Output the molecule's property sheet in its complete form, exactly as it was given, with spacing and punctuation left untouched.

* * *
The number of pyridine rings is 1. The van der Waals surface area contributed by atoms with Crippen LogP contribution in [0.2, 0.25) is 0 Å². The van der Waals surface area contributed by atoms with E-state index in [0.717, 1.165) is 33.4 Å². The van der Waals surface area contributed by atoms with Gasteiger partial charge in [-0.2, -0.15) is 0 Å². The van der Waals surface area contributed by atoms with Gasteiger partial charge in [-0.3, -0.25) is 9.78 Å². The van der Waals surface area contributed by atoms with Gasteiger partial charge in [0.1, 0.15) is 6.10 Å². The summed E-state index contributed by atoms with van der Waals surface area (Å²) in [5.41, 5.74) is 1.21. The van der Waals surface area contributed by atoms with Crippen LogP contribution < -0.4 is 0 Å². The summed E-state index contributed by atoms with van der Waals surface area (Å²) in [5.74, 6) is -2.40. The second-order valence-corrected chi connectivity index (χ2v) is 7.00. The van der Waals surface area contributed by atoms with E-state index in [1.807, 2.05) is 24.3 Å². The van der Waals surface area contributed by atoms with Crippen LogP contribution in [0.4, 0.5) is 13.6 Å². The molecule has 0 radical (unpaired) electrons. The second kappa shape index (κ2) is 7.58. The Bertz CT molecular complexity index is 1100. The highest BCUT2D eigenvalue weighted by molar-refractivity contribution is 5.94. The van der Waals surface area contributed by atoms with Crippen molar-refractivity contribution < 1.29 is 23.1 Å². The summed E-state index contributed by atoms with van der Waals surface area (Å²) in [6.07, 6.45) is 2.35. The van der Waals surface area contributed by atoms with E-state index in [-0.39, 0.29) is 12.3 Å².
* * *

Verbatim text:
The number of pyridine rings is 1. The van der Waals surface area contributed by atoms with Crippen LogP contribution in [0.2, 0.25) is 0 Å². The van der Waals surface area contributed by atoms with E-state index in [0.717, 1.165) is 33.4 Å². The van der Waals surface area contributed by atoms with Gasteiger partial charge in [-0.2, -0.15) is 0 Å². The van der Waals surface area contributed by atoms with Gasteiger partial charge in [-0.3, -0.25) is 9.78 Å². The van der Waals surface area contributed by atoms with Gasteiger partial charge in [0.1, 0.15) is 6.10 Å². The summed E-state index contributed by atoms with van der Waals surface area (Å²) in [5.41, 5.74) is 1.21. The van der Waals surface area contributed by atoms with Crippen LogP contribution < -0.4 is 0 Å². The summed E-state index contributed by atoms with van der Waals surface area (Å²) in [5.74, 6) is -2.40. The second-order valence-corrected chi connectivity index (χ2v) is 7.00. The van der Waals surface area contributed by atoms with E-state index in [1.807, 2.05) is 24.3 Å². The van der Waals surface area contributed by atoms with Crippen LogP contribution in [0.4, 0.5) is 13.6 Å². The molecule has 0 radical (unpaired) electrons. The second kappa shape index (κ2) is 7.58. The Bertz CT molecular complexity index is 1100. The highest BCUT2D eigenvalue weighted by molar-refractivity contribution is 5.94. The van der Waals surface area contributed by atoms with Crippen molar-refractivity contribution < 1.29 is 23.1 Å². The summed E-state index contributed by atoms with van der Waals surface area (Å²) in [6.07, 6.45) is 2.35. The van der Waals surface area contributed by atoms with E-state index in [-0.39, 0.29) is 12.3 Å².